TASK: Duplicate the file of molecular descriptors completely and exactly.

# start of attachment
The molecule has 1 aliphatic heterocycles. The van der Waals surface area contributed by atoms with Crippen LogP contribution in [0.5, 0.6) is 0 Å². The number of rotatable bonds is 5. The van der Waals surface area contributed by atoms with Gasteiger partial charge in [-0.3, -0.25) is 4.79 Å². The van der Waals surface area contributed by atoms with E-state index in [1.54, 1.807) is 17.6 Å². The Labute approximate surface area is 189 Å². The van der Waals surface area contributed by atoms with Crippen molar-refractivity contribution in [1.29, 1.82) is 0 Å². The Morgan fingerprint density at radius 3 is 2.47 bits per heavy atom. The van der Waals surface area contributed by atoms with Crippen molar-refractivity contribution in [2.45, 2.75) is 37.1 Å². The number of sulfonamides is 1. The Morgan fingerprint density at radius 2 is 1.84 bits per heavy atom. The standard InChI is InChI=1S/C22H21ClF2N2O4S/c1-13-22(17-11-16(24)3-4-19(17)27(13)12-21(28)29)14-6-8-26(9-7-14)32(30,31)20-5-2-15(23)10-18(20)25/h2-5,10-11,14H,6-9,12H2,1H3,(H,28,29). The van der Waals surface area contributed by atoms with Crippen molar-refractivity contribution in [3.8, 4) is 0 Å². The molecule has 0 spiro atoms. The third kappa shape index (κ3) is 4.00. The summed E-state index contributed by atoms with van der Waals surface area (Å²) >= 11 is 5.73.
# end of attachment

The molecule has 1 aliphatic heterocycles. The van der Waals surface area contributed by atoms with Crippen LogP contribution in [0.5, 0.6) is 0 Å². The number of rotatable bonds is 5. The van der Waals surface area contributed by atoms with Gasteiger partial charge in [-0.3, -0.25) is 4.79 Å². The van der Waals surface area contributed by atoms with E-state index in [1.54, 1.807) is 17.6 Å². The Labute approximate surface area is 189 Å². The van der Waals surface area contributed by atoms with Crippen molar-refractivity contribution in [1.29, 1.82) is 0 Å². The Morgan fingerprint density at radius 3 is 2.47 bits per heavy atom. The van der Waals surface area contributed by atoms with Crippen molar-refractivity contribution in [2.45, 2.75) is 37.1 Å². The number of sulfonamides is 1. The Morgan fingerprint density at radius 2 is 1.84 bits per heavy atom. The standard InChI is InChI=1S/C22H21ClF2N2O4S/c1-13-22(17-11-16(24)3-4-19(17)27(13)12-21(28)29)14-6-8-26(9-7-14)32(30,31)20-5-2-15(23)10-18(20)25/h2-5,10-11,14H,6-9,12H2,1H3,(H,28,29). The van der Waals surface area contributed by atoms with Crippen molar-refractivity contribution in [3.8, 4) is 0 Å². The molecule has 0 spiro atoms. The third kappa shape index (κ3) is 4.00. The summed E-state index contributed by atoms with van der Waals surface area (Å²) >= 11 is 5.73.